July 2 Thursday

Umatilla OR to Dayton WA
(Walla Walla River)

Get Bent
© 1998 by Glenn Elert
All Rights Reserved -- Fair Use Encouraged

Distances (miles)
Day 85
Total 370
Speeds (mph)
Average 11.3
Maximum 29.0
Expenses ($ US)
Lodging 38.70 

 

photo
Took US Highway 730 to the Washington border. Transferred to US Highway 12, which I will be on for a few days. Met a guy who lives out of his bike. I mean that literally. He's probably homeless, although it was hard to tell. His trailer was completely cobbled together: plywood and recycled bits of iron. Said he built it for twenty bucks. Also says he got his bike for two bucks. He rides it about 20 or 30 miles a day, sets up camp and fishes, then picks up and starts all over. Sounds like a pretty good retirement.

No tailwind, but it wasn't exactly a headwind this morning. Just couldn't seem to get up to speed. Toward the end it was rather obvious the winds had switched and I was heading into a steady stream of air. The recumbent presents a bigger profile than I anticipated.
Lewis & Clark National Trail
National Park Service
Heritage Foundation
The last few miles of Oregon were all scrub land. The sagebrush smells pretty good. Cattle trucks everywhere. Two of them pass and they smell like band aids from some sort of disinfectant. Heading into Walla Walla the scrub gradually gave way to onion fields. Every second home had a sign advertising "Walla Walla Sweets". People were growing them in their front yards. Plenty of wheat fields also. Rolling hills with patches of green wheat on them surrounded by scrub. From a distance they looked like putting greens on some giant golf course. Generally treeless country, but the small towns are green and cool. Did people settle here because of the trees or do the trees grow here because of the people?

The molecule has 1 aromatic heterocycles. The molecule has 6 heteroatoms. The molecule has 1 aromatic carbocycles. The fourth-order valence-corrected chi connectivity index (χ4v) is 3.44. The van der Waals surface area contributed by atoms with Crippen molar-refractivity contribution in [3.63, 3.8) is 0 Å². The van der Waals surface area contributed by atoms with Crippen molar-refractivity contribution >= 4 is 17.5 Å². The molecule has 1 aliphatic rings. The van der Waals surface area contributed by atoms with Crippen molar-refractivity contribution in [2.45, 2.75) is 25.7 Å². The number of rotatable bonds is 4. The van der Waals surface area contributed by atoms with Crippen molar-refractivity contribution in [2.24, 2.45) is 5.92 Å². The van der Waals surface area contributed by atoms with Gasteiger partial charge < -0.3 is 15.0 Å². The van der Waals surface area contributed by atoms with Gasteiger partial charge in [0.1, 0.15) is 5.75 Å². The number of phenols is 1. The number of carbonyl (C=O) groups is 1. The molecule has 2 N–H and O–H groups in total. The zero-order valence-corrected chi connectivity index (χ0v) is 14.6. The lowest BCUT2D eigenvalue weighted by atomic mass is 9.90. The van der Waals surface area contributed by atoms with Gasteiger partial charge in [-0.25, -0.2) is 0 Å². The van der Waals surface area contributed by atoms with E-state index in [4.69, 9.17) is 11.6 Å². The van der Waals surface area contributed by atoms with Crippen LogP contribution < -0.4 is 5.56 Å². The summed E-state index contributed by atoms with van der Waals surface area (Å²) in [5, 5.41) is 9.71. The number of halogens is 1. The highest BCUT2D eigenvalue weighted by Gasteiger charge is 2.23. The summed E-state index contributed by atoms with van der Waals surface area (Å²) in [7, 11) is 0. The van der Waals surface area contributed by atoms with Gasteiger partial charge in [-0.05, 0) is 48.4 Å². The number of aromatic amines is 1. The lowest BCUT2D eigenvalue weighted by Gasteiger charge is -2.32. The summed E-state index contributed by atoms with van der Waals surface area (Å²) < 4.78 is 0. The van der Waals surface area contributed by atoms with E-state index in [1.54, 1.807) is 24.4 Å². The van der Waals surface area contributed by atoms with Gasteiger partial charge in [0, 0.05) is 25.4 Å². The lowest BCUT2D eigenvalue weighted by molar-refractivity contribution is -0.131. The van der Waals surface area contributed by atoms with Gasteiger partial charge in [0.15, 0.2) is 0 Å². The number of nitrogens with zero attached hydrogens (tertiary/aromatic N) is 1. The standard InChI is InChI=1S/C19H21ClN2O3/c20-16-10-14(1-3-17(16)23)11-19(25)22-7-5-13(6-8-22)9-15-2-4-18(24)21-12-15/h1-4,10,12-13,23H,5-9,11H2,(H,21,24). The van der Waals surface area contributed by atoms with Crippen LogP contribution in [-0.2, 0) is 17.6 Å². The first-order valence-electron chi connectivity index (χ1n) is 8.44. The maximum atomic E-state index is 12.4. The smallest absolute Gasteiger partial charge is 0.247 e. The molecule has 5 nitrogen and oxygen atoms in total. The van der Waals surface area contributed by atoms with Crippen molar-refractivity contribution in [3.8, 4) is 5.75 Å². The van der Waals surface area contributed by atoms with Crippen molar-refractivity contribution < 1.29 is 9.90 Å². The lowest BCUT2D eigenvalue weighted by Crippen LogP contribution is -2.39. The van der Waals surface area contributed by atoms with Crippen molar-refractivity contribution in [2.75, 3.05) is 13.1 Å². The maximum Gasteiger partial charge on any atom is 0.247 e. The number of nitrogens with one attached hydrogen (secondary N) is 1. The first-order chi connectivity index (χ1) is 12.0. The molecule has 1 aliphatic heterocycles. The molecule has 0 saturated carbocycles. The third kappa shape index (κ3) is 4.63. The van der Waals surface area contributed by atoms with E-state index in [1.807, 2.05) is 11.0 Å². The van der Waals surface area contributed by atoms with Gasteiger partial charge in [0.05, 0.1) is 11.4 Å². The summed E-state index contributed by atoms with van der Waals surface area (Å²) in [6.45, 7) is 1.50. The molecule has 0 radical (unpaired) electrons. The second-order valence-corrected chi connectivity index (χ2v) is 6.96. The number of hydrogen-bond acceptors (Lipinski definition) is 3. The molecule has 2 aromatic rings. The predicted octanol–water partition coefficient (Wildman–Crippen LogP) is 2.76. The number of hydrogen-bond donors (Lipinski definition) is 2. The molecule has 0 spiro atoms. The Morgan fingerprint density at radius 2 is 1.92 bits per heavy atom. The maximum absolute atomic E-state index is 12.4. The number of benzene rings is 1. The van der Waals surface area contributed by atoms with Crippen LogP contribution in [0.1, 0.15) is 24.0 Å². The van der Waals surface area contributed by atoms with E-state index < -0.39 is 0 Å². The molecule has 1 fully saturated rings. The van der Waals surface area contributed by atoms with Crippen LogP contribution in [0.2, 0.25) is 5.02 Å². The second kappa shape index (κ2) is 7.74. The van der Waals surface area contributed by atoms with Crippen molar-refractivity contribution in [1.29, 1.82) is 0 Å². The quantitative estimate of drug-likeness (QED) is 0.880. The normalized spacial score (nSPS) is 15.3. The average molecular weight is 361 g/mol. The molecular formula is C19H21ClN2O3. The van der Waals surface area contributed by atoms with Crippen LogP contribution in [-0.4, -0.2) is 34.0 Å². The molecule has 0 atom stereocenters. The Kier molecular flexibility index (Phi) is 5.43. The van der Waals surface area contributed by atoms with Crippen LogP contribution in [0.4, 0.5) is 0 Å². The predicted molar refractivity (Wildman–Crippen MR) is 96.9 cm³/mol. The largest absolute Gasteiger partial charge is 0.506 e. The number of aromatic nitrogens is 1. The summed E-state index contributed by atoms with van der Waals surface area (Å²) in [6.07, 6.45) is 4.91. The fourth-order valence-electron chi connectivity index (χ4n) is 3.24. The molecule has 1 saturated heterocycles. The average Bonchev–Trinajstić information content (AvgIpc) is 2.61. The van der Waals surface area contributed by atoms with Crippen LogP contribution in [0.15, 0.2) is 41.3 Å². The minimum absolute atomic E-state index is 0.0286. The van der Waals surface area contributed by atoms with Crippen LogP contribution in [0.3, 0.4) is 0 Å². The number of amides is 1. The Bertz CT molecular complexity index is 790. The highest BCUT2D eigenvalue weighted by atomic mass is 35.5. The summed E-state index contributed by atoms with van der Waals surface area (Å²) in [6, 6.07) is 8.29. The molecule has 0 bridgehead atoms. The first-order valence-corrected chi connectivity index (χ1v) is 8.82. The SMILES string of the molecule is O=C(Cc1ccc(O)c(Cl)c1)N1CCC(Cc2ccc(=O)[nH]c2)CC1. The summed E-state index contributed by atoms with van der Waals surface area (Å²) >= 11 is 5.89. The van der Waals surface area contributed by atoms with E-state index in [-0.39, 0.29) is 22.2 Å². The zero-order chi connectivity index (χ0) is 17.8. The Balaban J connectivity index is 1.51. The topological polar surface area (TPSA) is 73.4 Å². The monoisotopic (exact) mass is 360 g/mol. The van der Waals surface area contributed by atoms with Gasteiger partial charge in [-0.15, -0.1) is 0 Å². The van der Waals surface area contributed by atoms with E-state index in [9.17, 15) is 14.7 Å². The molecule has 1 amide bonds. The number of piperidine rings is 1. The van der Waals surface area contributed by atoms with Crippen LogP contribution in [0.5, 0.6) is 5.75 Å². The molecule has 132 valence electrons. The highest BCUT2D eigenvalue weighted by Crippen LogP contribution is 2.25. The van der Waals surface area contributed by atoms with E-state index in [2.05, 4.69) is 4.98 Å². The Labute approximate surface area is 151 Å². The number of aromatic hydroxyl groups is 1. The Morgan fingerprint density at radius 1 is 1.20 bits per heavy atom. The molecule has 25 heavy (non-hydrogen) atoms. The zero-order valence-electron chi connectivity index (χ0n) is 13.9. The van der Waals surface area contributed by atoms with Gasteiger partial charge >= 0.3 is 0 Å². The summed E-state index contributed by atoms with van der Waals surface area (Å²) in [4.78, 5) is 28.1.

www.wallawalla.com
Cavallis' Onion Acres
Market Prices: Onions, Dry
In Walla Walla I came across a camouflaged panel van with guys in military uniforms toting rifles. At first I thought they were the National Guard. They swaggered around the highway as if they belonged there. On closer inspection they were genuine Pacific Northwest militia freaks. Protecting their Christian nation from the black helicopters. Actually I have no idea what they were up to, but it looked seriously weird. They seemed nervous when I said "Hi" to them. In New York and the rest of the nation they'd be called a gang and the local TV news would have concerned report about them. black helicopter
  I am really feeling baked by the sun. It's been 90 degrees for most of the day. Saw a half dozen dust devils, some quite tall (maybe 200 foot). The forecast calls for showers later in the afternoon, but I didn't see a cloud in the sky. I've got a really nasty burn on my forehead and the tops of my legs. No sunscreen can outlast this sun.  
  It's overcast now (7:16 PDT). Scattered thundershowers for the next few days. Mountains ahead with a 2500 foot pass. I don't think we're any higher than 700 feet in Dayton. Oh yeah, and it's the Fourth of July weekend tomorrow. I'm not looking forward to the ride. It just started raining (7:26 PDT). I'll phone this out in a little while. In Umatilla when I tried to call out I got the "all circuits busy" tone. I haven't heard that one since I was a kid. Last word: The horses are watching me. They honestly look perplexed and freak out when I talk to them.  
   

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